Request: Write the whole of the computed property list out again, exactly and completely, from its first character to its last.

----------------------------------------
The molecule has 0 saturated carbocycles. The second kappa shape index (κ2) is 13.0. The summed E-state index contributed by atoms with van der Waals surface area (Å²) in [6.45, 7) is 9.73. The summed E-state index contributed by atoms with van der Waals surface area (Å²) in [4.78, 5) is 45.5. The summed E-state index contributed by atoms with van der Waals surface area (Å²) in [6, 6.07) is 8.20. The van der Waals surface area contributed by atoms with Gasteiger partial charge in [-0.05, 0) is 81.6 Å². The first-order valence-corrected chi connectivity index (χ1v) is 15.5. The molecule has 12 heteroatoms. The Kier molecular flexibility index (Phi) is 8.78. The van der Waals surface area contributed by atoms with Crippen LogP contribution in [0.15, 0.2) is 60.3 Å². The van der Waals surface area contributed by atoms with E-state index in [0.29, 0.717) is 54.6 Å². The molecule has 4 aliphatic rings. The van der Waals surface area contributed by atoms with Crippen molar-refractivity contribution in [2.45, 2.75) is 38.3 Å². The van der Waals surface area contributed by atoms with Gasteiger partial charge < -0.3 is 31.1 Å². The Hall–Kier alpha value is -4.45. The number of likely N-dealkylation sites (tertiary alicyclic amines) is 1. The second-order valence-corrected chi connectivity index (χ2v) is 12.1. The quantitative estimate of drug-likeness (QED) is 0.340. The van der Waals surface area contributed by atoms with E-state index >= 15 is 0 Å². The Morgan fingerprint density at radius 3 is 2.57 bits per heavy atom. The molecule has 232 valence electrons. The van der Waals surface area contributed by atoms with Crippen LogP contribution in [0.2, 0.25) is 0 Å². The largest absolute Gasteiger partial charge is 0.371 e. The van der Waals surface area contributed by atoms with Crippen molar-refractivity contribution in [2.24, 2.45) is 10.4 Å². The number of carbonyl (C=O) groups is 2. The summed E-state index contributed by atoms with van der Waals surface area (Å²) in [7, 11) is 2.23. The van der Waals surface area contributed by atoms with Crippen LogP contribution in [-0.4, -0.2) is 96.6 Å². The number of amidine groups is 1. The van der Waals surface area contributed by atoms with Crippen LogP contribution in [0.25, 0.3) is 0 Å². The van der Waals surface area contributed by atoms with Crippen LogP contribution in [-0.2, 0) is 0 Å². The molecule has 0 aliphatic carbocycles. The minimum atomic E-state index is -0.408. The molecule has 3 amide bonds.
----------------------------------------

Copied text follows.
The molecule has 0 saturated carbocycles. The second kappa shape index (κ2) is 13.0. The summed E-state index contributed by atoms with van der Waals surface area (Å²) in [6.45, 7) is 9.73. The summed E-state index contributed by atoms with van der Waals surface area (Å²) in [4.78, 5) is 45.5. The summed E-state index contributed by atoms with van der Waals surface area (Å²) in [6, 6.07) is 8.20. The van der Waals surface area contributed by atoms with Gasteiger partial charge in [-0.05, 0) is 81.6 Å². The first-order valence-corrected chi connectivity index (χ1v) is 15.5. The molecule has 12 heteroatoms. The Kier molecular flexibility index (Phi) is 8.78. The van der Waals surface area contributed by atoms with Crippen LogP contribution in [0.15, 0.2) is 60.3 Å². The van der Waals surface area contributed by atoms with E-state index in [0.29, 0.717) is 54.6 Å². The molecule has 4 aliphatic rings. The van der Waals surface area contributed by atoms with Crippen molar-refractivity contribution in [2.45, 2.75) is 38.3 Å². The van der Waals surface area contributed by atoms with Gasteiger partial charge < -0.3 is 31.1 Å². The Hall–Kier alpha value is -4.45. The number of likely N-dealkylation sites (tertiary alicyclic amines) is 1. The second-order valence-corrected chi connectivity index (χ2v) is 12.1. The quantitative estimate of drug-likeness (QED) is 0.340. The van der Waals surface area contributed by atoms with E-state index >= 15 is 0 Å². The Morgan fingerprint density at radius 3 is 2.57 bits per heavy atom. The molecule has 232 valence electrons. The van der Waals surface area contributed by atoms with Crippen LogP contribution in [0.2, 0.25) is 0 Å². The largest absolute Gasteiger partial charge is 0.371 e. The van der Waals surface area contributed by atoms with Crippen molar-refractivity contribution in [2.24, 2.45) is 10.4 Å². The number of carbonyl (C=O) groups is 2. The summed E-state index contributed by atoms with van der Waals surface area (Å²) in [7, 11) is 2.23. The van der Waals surface area contributed by atoms with Crippen LogP contribution in [-0.4, -0.2) is 96.6 Å². The number of amidine groups is 1. The van der Waals surface area contributed by atoms with Crippen LogP contribution in [0.25, 0.3) is 0 Å². The van der Waals surface area contributed by atoms with Crippen LogP contribution in [-0.2, 0) is 0 Å². The molecule has 0 aliphatic carbocycles. The minimum atomic E-state index is -0.408. The molecule has 3 amide bonds.